Welcome back to the Mets Beat newsletter! Anthony DiComo has covered the Mets for MLB.com since 2007, including the past 14 seasons full-time on the beat.
Although the Mets technically brought 62 players to big league Spring Training this year, they may as well have had 63. Almost every day, Nate Lavender made the short trip over from the Minor League side to “back up” the pitching staff. If someone else went shorter than expected and the Mets needed to fill innings, Lavender’s job was to pitch.
Through that process, Lavender went from a little-known 14th-round Draft pick to one of the more buzzworthy relievers in New York’s system. Appearing in five spring games, Lavender caught the eye of manager Buck Showalter, who watched him throw 4 1/3 shutout innings. He used his time on that side of camp wisely, chatting up veterans and learning a new changeup grip from fellow left-hander Brooks Raley.
Ultimately, Lavender emerged from the experience a better pitcher.
“I knew coming in that I’d be backing up, but I didn’t know that I’d be at like 23 of the 30 Spring Training games,” he said, laughing. “It’s a great environment to learn in and to get to throw in.”
The results have been apparent throughout the summer for Lavender, who began last season at Single-A St Lucie and has since jumped three levels to Triple-A Syracuse. In 40 games at the upper Minors, Lavender has produced a 2.75 ERA with 81 strikeouts over 52 1/3 innings. Much like Raley, he features reverse platoon splits, which stem from the low arm slot of his delivery, according to Triple-A pitching coach Kyle Driscoll.
“He’s been a fun one,” Driscoll said. “His compete level is his best quality. He goes out there, he wants the ball, and he just wants to beat the other guy. That’s something that can’t be undersold.”
It’s helped Lavender go from a low pick to the cusp of the Majors, even briefly appearing on MLB Pipeline’s Top 30 Mets prospects list earlier this year. Lavender’s promotion to the Majors now seems more like a “when” than an “if.”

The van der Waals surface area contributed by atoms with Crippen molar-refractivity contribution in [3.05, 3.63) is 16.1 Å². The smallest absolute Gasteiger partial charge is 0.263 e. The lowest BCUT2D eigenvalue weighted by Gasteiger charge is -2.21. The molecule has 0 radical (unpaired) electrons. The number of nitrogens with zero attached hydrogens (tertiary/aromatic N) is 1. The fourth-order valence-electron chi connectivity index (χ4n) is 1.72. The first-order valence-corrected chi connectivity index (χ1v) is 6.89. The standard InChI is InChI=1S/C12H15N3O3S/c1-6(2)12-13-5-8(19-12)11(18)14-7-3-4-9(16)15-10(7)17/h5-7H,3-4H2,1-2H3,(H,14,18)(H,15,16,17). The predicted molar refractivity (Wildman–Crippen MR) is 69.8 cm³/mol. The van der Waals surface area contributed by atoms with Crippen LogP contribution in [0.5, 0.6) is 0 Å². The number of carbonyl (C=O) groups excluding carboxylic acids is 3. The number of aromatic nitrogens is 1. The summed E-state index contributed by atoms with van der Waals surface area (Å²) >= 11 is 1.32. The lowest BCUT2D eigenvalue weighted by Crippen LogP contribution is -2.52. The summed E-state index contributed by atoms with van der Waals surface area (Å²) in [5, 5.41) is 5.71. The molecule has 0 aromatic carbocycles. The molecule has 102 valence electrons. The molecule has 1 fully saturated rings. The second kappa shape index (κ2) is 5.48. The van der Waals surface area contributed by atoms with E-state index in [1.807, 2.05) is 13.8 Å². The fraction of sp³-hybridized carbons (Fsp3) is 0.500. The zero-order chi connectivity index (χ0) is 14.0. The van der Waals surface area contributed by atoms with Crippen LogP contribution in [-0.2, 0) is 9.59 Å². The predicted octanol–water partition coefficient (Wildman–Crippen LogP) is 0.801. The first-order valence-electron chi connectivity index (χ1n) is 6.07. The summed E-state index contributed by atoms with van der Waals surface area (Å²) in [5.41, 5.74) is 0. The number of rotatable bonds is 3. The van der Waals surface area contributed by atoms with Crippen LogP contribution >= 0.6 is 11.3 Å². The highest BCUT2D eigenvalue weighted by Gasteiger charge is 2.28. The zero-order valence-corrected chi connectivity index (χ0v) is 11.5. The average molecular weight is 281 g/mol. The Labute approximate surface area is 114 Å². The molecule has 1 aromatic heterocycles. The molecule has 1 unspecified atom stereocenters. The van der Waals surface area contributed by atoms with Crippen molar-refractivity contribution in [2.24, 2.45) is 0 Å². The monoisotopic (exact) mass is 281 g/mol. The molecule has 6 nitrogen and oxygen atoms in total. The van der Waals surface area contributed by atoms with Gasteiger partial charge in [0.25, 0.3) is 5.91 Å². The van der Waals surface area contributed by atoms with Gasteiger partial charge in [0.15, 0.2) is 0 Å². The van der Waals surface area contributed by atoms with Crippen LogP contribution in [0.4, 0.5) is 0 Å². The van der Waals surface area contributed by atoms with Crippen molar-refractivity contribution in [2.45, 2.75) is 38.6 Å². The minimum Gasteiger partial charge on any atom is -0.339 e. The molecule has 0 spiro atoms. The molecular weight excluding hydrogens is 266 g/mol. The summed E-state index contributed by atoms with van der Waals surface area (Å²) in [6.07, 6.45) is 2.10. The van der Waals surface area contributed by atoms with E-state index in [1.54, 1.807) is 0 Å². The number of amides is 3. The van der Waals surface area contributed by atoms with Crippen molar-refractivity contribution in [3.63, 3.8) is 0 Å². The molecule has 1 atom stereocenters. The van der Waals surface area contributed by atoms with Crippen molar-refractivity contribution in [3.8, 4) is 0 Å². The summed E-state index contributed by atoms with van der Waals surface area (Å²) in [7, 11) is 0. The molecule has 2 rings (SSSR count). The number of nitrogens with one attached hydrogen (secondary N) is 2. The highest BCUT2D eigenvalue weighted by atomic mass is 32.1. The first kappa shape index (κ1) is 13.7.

Just don’t count him among those who are surprised. A history and political science major at the University of Illinois, Lavender spent years listening to people tell him “not to put all your eggs in one basket.”
“I put all my eggs in one basket,” he said, laughing. “This is what I want to do. I think that’s a decision I made in college. And if you’re going to do it, then give it all you’ve got.”
Because Lavender isn’t yet Rule 5-eligible, the Mets had little incentive to place him on the 40-man roster this September. But the left-hander should get a strong look next spring as a likely full-time member of big league camp. If he makes the most of it, as he has of his opportunities throughout the past two seasons, Lavender stands a chance of being in the Mets’ revamped Opening Day bullpen.
“Being drafted in the 14th round, technically by professional baseball standards, I’m probably not supposed to be in Triple-A right now,” he said. “But I think that’s a product of being able to dig a little bit deeper and compete with every pitch I throw out there, and basically simplify the game.”
Who holds the Mets record for career strikeout-to-walk ratio (minimum 500 innings)?
A) Bartolo Colon
B) Jacob deGrom
C) Bret Saberhagen
D) Noah Syndergaard
In retrospect, the evening of July 27 was the sharpest turning point of New York’s season. That night, the Mets dealt closer David Robertson to the Marlins for two prospects, precipitating a large-scale selloff of nearly every impending free agent on the roster.